This is not the first time this has happened where an officer means to use their Taser but uses their gun instead. I see a good case for a suit against Taser for producing a non-lethal weapon that even in trained hands is so easily confused with a lethal one. Bad, bad, bad, design. The fire control system on the Taser should be in some way radically different than that of a handgun. IMHO Tasers are one of the worst products ever unleashed upon the population. There are dozens of cases of deaths by them and of police using them excessively. There is one case where they Tasered a 9 year old mentally handicapped child. Whatever you may think of the group the documentation of the cases where they were used inappropriately makes for some chilling reading http://www.amnesty.org/en/library/info/AMR51/139/2004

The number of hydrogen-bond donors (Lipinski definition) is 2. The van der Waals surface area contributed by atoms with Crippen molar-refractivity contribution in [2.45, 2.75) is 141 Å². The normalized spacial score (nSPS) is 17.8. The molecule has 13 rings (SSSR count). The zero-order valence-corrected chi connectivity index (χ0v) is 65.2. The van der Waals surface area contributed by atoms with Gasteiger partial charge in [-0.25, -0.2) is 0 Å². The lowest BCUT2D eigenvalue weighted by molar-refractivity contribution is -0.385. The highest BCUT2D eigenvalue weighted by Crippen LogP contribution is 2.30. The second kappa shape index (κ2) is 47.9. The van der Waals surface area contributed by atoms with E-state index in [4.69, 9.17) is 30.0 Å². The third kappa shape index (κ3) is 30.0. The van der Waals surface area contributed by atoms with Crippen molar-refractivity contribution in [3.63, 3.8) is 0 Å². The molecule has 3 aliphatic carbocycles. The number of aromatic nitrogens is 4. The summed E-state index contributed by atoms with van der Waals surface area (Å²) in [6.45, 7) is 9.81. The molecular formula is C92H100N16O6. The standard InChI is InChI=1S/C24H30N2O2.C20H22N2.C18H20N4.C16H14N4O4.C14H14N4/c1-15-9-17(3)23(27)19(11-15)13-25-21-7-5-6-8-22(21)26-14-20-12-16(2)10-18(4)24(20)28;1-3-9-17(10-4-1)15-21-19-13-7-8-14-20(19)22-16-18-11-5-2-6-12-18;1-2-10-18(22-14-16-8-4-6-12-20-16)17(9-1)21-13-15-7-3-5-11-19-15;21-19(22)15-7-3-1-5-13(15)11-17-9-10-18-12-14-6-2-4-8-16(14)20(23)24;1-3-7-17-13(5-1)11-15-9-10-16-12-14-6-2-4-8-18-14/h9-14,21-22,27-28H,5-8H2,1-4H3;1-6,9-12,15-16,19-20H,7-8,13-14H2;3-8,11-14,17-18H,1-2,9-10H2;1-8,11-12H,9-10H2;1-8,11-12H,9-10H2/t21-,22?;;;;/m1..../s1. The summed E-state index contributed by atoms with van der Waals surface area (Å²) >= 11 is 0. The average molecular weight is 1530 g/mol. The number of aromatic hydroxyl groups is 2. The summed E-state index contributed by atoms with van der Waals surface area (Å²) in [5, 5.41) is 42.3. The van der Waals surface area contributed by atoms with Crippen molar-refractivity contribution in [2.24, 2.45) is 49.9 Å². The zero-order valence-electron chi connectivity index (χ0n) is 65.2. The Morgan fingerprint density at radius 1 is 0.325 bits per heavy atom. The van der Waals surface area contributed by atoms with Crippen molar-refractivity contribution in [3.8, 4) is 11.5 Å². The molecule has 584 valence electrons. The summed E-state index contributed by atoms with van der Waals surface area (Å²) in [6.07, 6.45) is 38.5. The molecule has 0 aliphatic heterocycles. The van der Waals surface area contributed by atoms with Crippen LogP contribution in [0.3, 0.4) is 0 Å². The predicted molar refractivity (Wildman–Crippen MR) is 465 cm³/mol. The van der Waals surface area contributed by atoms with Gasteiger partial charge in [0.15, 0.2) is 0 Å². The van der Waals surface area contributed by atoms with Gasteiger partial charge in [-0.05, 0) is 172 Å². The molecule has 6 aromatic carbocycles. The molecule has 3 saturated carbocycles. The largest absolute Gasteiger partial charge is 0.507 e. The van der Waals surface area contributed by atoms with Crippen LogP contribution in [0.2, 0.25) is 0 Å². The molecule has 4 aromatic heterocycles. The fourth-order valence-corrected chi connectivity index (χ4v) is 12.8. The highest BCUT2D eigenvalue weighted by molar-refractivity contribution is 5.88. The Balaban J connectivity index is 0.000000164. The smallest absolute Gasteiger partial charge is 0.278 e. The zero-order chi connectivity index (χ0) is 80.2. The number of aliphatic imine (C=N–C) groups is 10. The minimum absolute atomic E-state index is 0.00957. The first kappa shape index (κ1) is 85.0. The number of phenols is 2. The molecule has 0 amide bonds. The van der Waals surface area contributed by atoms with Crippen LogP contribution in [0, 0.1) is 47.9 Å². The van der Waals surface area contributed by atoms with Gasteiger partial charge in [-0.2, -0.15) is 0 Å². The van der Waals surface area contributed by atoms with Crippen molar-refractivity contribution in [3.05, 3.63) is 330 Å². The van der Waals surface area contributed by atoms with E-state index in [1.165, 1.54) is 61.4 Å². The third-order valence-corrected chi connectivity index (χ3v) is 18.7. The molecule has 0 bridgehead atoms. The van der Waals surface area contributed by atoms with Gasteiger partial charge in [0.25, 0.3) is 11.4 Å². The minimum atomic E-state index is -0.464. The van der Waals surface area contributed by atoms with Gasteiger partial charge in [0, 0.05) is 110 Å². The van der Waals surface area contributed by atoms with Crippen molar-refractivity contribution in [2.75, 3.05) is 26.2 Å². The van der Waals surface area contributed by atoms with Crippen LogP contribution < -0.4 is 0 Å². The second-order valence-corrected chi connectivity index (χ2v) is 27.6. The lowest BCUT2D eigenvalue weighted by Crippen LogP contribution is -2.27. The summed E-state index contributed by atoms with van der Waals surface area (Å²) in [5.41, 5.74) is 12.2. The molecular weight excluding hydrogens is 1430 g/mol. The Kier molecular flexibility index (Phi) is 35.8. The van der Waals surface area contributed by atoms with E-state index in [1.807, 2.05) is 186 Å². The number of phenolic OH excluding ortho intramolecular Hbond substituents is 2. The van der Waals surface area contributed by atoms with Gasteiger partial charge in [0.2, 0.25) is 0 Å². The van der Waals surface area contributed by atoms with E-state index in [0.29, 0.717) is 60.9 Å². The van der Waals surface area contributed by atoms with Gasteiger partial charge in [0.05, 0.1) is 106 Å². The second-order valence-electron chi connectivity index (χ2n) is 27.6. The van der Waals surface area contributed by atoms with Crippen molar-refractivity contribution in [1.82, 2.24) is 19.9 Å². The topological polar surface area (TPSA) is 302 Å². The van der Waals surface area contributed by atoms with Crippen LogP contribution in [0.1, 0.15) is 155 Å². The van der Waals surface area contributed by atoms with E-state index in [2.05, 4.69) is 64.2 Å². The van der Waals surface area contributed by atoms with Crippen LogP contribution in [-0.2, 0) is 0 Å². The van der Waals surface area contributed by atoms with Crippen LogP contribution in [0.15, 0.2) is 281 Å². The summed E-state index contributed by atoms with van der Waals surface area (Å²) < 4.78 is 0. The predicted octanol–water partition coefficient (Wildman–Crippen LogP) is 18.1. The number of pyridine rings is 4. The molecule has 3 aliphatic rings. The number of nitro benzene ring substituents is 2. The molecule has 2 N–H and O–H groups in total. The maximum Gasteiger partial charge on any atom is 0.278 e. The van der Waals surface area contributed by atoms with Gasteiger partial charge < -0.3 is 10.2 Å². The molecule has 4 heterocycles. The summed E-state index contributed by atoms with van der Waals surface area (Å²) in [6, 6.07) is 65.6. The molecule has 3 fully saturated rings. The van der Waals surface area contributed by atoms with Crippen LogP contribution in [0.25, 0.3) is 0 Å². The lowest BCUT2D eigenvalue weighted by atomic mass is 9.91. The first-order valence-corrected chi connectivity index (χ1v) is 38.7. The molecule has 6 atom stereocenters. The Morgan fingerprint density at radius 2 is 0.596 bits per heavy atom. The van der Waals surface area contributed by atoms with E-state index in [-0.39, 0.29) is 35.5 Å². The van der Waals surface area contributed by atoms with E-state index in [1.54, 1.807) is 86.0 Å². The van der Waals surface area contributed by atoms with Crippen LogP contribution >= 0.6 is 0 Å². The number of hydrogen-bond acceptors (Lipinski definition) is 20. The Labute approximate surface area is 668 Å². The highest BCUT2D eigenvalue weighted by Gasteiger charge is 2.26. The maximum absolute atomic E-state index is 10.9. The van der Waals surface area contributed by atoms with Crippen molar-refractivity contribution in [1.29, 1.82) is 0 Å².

Disturbing cases continue to be reported. In May 2004 a police officer from South
Tuscon, Arizona, used a taser on a nine-year-old girl who was a runaway from a residential
home for severely emotionally disturbed children. According to reports, the child was already
handcuffed with her hands behind her back and sitting in the back of a police car when the
taser was used as an officer struggled to put her into nylon leg-restraints. The officer is
reported as saying that the girl was “screaming, kicking and flailing, and would not listen”.


An intoxicated man, arrested at a residence after complaints of loud noise, refused to
allow police to attend to a cut on his eye and was taken out of the house in handcuffs
and leg restraints. He was placed on a gurney to be taken to hospital. When he
resisted having his hands tied to the gurney, an officer shot him in the chest with a
taser. After going limp, the man again began to “thrash about” on the gurney and the
officer “pulled the trigger for another five seconds”. After the man became compliant
and was placed in the ambulance, the officer handed his taser to one of the transporting officers “in case she needed to use it again”. When the officer went to
retrieve the taser later, the transporting officer told him that “she had to use the Taser